WTA will not return to China as Peng Shuai safety concerns remain

Peng Shuai

The WTA Tour will not host any tournaments in China in 2022 as they continue to work to find a resolution over Peng Shuai’s current situation.

The former doubles world number one raised concerns last November when she accused China’s former Vice-Premier Zhang Gaoli of sexual assault.

Shortly after Peng made the claim — which was posted on social media website Weibo — the post was deleted and the tennis star disappeared from the public eye for three weeks.

A month after Peng’s disappearance, the WTA pulled all of its scheduled tournaments in China, a decision expected to cost the Tour hundreds of millions of dollars in sponsorship and broadcast deals.

Peng has since been seen at public events, but the last time an appearance was reported was at the Beijing Winter Olympics in February.

“We remain dedicated to finding a resolution to this,” WTA CEO Steve Simon told The Tennis Podcast. “We want to find a resolution that Peng can be comfortable with, the Chinese government can be comfortable with, and we can be comfortable with.

“We are not about walking away from China. We have suspended our operations there right now. We will continue to do that until we get to a resolution.”

Peng Shuai

What happened to Peng Shuai?

Peng’s claims against Gaoli were removed mere minutes after being uploaded to Weibo — China’s version of Twitter. The platform deleted her post and also blocked users from searching her name, or even the word ‘tennis’ on the site.

Shortly after, the 23-time doubles tournament winner fell silent for a number of weeks, leading to widespread concern.

During the period of silence, the only form of contact that purportedly came from Peng was a  a “dubious” letter claiming the sexual assault accusations made did not come from the tennis star.

Following Peng’s disappearance from the public eye, a number of players both past and present urged for answers on her whereabouts and wellbeing.

The likes of Serena Williams and Naomi Osaka joined the #WhereIsPengShuai movement on social media and once the world was talking about her, Peng reappeared in public.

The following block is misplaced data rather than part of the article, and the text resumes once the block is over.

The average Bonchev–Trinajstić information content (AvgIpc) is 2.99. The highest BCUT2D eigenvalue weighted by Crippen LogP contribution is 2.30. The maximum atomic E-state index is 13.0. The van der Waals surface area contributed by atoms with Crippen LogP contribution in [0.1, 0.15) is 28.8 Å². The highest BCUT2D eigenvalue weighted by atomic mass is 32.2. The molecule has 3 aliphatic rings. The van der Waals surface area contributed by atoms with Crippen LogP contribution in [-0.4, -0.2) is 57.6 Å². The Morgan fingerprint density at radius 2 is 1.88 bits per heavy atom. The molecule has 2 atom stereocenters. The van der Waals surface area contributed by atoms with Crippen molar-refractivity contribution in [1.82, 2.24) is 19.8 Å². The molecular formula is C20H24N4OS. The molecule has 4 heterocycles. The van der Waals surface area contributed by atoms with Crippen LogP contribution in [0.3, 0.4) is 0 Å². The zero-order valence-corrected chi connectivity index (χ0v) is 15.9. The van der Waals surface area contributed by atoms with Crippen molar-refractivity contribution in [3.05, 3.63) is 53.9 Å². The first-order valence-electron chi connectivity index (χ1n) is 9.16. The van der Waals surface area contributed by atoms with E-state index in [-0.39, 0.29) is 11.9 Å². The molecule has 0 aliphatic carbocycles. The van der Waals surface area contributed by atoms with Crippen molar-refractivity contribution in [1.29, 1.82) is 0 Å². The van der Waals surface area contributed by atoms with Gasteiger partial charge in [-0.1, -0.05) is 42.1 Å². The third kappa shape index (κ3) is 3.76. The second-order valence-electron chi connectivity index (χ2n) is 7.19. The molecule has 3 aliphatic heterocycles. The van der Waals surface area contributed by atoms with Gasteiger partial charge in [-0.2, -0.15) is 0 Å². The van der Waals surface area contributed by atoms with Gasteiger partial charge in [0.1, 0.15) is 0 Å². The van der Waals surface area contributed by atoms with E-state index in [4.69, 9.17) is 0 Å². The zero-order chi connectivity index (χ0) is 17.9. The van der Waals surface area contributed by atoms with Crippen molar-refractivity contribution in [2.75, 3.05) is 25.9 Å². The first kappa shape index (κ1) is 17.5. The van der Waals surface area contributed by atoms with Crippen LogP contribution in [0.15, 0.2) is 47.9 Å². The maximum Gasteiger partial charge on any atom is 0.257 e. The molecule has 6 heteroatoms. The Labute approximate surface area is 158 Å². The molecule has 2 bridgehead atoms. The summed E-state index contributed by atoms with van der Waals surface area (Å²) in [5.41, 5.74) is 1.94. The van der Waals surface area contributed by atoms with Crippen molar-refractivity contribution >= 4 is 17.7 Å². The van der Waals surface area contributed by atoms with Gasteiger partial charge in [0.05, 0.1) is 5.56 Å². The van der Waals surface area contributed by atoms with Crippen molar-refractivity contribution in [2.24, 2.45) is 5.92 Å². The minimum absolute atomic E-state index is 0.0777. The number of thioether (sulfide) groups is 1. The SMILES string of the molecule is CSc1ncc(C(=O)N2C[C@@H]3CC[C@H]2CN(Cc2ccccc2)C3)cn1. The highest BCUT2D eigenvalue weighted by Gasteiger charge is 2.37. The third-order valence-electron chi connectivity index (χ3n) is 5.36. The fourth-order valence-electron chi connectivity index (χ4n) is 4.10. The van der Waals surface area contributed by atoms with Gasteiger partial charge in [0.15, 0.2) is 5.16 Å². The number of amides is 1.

International Olympic Committee president Thomas Bach held a video call with the 36-year-old and she claimed she was safe and at home but “would like to have her privacy respected.”

WTA CEO Simon also attempted to make contact with Peng but feared her responses were clearly “influenced by others” and that she was “not free from censorship or coercion.”

China’s foreign ministry declined to view the situation as a political matter and told the public to stop any “malicious hyping” over Peng’s safety.

Despite the tennis star appearing at the Winter Olympics as a spectator, concerns remain as she has not been seen or heard from since.

Chinese tennis player Peng Shuai looks on during the Women’s Freestyle Skiing Freeski Big Air Final on Day 4 of the Beijing 2022 Winter Olympic Games at Big Air Shougang on February 08, 2022 in Beijing, China. (Photo by Richard Heathcote/Getty Images)

“We have not had any recent communication with Peng and the world has not seen Peng since the Olympics either,” Simon said. “I don’t think you will make change in this world by walking away from issues. You have to create change.

“We will stay resolute. We do hope to be back there in 2023 with the resolution that shows progress was made in the space. That’s a victory for the world if we can accomplish that.”

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